Posted on 7/04/14 01:59 PM
Spooky and very disturbing english, gothic thriller starring Deborah Kerr as a newly employed governess on a big old mansion who is slowly starting to feel uneasiness about the house and especially the children.
Michael Redgrave plays "The Uncle" of the children who hires Miss Giddens as the governess. Miss Giddens has the greatest time at first, and gets along very well with little Flora. Oddly, Flora seems to know before everybody else that Miles is soon going home, and oddly he gets suspended for some unknown reason and gets home.
Miles, just like Flora, gets very fond of Miss Giddens. Miss Giddens start to get creepy feelings and "see" people, like a man on the roof. She learns from the housemaid that a relative of the children, Peter Quint, used to live in the house before but died mysteriously outside the front door. Also the previous governess had died in the house. Apart from Miss Giddens herself, she gets a very strong feeling that the children see what she sees, but seem to like what they see.
The children is showing some signs of really disturbed behavior.
This movie has an extremely creepy atmosphere! It amazes me how skillfully it's directed, taking advantage of every shadow available to make the environment appear as gruesome as possible.
Director Jack Clayton decided to downplay some of the sexual elements in the original book by Henry James (The Turn of the Shrew), and add an important twist in the end as well (a twist different people chose to see in different ways), which is perhaps the reason why this movie is so memorable.
Posted on 7/02/14 06:03 AM
Clark Gable was named "The King of Hollywood" and as a matter of fact Myrna Loy was once named "The Queen of Hollywood" and with Jean Harlow and James Stewart as co-stars and director Clarence Brown, nothing can really go wrong.
The chemistry between Gable and Loy is just amazing, as the chemistry between Gable and Harlow (this was after all their fourth out of six movies they did together).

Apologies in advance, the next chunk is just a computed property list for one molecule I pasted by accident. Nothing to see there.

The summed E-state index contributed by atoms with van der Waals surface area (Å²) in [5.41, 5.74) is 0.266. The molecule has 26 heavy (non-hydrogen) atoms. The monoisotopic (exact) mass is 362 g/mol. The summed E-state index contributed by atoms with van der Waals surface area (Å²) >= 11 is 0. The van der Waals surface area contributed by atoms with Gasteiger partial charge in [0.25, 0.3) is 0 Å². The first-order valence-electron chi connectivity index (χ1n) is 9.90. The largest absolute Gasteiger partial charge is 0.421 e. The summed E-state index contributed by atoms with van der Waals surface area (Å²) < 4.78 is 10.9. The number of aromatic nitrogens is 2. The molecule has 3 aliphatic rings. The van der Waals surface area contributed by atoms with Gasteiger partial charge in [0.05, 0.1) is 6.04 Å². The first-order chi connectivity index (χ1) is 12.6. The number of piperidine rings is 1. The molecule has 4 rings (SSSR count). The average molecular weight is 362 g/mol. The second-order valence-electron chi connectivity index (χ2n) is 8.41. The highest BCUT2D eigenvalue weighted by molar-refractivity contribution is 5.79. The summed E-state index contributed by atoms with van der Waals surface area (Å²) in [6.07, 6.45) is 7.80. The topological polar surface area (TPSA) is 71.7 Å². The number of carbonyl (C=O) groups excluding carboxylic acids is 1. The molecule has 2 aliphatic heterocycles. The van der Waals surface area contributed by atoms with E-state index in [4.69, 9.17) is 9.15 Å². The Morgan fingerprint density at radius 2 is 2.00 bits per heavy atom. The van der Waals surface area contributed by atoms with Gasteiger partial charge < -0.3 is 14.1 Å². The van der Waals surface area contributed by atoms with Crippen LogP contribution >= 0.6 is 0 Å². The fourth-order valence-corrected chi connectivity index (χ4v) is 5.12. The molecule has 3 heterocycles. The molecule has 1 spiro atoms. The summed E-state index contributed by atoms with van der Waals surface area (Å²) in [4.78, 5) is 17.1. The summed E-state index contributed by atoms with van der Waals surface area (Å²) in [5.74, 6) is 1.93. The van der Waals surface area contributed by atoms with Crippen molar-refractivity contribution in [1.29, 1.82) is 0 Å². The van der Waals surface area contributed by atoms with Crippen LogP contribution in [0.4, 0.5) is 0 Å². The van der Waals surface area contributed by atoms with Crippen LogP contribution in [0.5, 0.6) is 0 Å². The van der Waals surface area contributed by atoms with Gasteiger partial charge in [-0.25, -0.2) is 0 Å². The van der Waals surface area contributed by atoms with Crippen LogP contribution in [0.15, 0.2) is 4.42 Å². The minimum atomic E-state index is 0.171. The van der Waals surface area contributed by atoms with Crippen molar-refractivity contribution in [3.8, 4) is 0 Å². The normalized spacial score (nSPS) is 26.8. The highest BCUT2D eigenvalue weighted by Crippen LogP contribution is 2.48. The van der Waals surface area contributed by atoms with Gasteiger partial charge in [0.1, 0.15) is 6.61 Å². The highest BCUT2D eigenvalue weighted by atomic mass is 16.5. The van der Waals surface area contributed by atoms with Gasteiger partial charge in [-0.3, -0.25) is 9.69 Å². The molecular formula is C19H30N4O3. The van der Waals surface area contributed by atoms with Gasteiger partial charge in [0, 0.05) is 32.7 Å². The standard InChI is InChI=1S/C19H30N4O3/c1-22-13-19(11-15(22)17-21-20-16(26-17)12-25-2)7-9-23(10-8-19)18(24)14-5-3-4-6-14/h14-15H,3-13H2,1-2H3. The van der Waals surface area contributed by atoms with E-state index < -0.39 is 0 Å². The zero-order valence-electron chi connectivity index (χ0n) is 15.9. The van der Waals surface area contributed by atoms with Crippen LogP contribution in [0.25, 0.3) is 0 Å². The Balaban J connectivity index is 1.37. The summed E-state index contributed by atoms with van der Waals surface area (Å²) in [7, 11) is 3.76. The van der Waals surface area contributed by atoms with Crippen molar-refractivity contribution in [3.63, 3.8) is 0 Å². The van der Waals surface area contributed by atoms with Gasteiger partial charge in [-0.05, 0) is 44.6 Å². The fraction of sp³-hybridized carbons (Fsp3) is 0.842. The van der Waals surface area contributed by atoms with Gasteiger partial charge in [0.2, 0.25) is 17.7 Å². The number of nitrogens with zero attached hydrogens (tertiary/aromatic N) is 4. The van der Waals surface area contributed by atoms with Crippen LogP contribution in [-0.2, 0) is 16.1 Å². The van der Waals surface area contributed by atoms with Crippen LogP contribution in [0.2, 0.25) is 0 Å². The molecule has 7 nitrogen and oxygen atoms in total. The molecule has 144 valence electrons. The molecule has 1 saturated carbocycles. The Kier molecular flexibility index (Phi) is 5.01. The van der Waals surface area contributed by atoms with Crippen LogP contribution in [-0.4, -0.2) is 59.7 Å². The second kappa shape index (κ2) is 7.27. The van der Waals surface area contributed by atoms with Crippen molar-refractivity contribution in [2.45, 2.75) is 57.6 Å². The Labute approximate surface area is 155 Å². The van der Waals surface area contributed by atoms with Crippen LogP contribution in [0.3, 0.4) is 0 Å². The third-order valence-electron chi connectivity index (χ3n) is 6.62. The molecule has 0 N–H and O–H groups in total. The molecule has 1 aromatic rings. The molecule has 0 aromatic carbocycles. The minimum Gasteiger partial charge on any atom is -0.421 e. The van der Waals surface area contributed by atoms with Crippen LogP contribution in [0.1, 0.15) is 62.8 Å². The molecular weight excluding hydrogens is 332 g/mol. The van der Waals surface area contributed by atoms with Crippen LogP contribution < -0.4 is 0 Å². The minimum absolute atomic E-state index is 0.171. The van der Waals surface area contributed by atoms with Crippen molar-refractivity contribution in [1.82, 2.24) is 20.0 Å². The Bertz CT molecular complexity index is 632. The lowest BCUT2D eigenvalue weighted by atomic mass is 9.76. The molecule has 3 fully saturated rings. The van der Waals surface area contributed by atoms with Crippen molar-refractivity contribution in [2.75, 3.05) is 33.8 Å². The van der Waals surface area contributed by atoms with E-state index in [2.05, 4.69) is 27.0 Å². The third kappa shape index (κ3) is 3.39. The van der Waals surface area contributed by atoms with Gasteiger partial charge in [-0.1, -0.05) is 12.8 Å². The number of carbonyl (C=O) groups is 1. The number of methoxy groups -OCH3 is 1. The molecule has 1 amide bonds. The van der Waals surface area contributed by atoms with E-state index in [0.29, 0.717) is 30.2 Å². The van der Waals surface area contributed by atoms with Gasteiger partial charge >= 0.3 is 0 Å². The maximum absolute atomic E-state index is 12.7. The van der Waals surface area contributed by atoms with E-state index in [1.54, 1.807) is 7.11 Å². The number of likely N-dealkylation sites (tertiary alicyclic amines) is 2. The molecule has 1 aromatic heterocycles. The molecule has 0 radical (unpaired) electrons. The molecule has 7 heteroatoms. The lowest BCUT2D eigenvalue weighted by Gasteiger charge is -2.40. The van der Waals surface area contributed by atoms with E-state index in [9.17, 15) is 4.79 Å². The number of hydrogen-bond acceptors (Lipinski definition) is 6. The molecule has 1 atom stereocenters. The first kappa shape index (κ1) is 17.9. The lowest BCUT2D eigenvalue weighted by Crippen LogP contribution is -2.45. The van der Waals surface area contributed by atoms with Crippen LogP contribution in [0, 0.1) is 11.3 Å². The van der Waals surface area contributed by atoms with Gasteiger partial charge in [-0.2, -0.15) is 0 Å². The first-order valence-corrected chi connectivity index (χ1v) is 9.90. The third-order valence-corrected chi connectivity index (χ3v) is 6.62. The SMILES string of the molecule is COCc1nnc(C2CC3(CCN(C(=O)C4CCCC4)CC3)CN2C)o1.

Clark Gable is playing V.S., magazine publisher Van Stanhope who is living a nice and carefree life, married to the lovely Linda (Myrna Loy). Their marriage sparkle like never before, that is until Mimi, Linda's mother-in-law, starts giving Linda warnings that Van might be just like his father; a hopeless ladies' man!, and that she better put a watching eye on her husband's sexy blonde secretary, Whitey (Jean Harlow).
James Stewart (who only appeared in a few scenes in this movie as "Whitey's" boyfriend) once said that he failed in the kissing scene with Jean Harlow on purpose, because he enjoyed so much to do it again and again, since she was such a great kisser!
Though many people consider this movie much weaker than the "follow up movie"; Libeled Lady (with Loy, Harlow, William Powell & Spencer Tracy), I must reserve myself to say something until I have revisited Libeled Lady once again.
I however think there are many screwball comedies besides the big ones (Adam's Rib, His Girl Friday, My Man Godfrey, Bringing Up Baby, The Awful Truth, The Lady Eve, It Happened One Night for example...) that are being overlooked and underrated. And I think Wife vs. Secretary belongs to that underrated category.
Some more "spice" to the plot, and this would have been a 80%-movie for me.
"Mimi: My dear, men are like that. So honorable and wise in some things and just like naughty children in others. You wouldn't blame a little boy for stealing a piece of candy if left alone with a whole boxful, will you?"
Posted on 7/01/14 01:26 PM
First time I watched this movie, it gave me a very eerie feeling. And when they in the end texts revealed it was "based on a true story" I honestly could not sleep that night...
But as I made a lot of research on the real case a few years later, I now see the movie from a completely different view. Though I must still say there are a few things I like about it. Some of the creepy scenes that even made me nightmares afterwards (and believe me...I'm used to quite a lot horror movies).